Man who threw brick at police ‘for fun’ during Hong Kong’s Mong Kok riot jailed for nearly three years
Waiter also admitted shaking a signpost, loosening bricks which others picked up, during 12-minute episode that hurt 29 officers
A young Hong Kong man who admitted throwing a brick at police for fun during the 2016 Mong Kok riot was on Wednesday jailed for just under three years after a judge criticised his “egregious” behaviour as selfish.
Tang Ho-yin, a 26-year-old waiter, pleaded guilty to one count of riot over the violent clashes that escalated from a hawker control operation gone wrong in the popular shopping district during the Lunar New Year.
He was the first person sentenced after pleading guilty to a single count of riot in connection with the unrest that began on February 8 and ended with more than 100 officers injured.
District Judge Eddie Yip Chor-man adopted a starting point for sentence of five years, leaving Tang – even after time was shaved off – with a sentence similar to those of other rioters who pleaded not guilty and went to trial.
The District Court heard Tang was among dozens of protesters who attacked police on Shantung Street early on February 9, 2016, hurling objects such as bricks and glass bottles at officers.
He was seen at the front of the group when he hurled a brick at police, and admitted upon arrest that he had shaken a signpost during the riot, loosening the bricks around it, which video footage later showed people picking up.
Prosecutors said the 12-minute episode left 29 police officers injured.
According to investigators, Tang said after his arrest: “I shook the signpost and hurled a brick for fun. I meant no harm.”
The judge called Tang’s acts “an egregious way to have fun at the expense of others”.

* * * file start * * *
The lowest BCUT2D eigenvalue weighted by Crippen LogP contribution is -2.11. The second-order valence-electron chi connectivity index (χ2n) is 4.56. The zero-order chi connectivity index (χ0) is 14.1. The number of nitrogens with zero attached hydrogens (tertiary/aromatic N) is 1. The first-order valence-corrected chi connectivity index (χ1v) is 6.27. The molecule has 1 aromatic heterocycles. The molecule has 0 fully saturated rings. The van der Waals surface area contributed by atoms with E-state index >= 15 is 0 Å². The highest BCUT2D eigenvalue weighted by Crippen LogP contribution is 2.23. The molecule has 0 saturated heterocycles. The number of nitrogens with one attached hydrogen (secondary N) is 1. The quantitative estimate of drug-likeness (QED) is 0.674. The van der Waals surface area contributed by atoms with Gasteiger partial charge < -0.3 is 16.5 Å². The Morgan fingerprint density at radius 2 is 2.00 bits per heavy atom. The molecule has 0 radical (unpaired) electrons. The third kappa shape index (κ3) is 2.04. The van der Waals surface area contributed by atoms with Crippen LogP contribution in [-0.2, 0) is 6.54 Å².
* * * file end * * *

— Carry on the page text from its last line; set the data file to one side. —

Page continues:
Tang’s lawyer Douglas Kwok King-hin argued for leniency as his client threw only one brick. But Yip took reference from riot cases in Britain and concluded that individual acts cannot be considered in isolation.
“In the view of this court it is a wholly wrong approach to take the acts of individuals in isolation,” the judge said. “They were not committed in isolation.”
But he accepted the mitigation that Tang was affected by his attention deficit hyperactivity disorder, diagnosed when he was in primary school.
A court-ordered psychiatric report gave the opinion that Tang committed the offence impulsively, without considering the consequences of his actions due to a lapse in judgment.
The judge therefore took six months off the sentence, after reducing the starting point of sentence by a third to five years to credit Tang’s timely guilty plea, making two years and 10 months.
Riot is punishable by up to 10 years in prison.
Five men and a woman who pleaded not guilty to the same charge were previously jailed for between 36 and 57 months, after trial.
Nine other men, who completed their trial in October, still await their fate. The verdict is scheduled for May 2. Another man, their co-defendant, who already pleaded guilty, will be sentenced on the same day.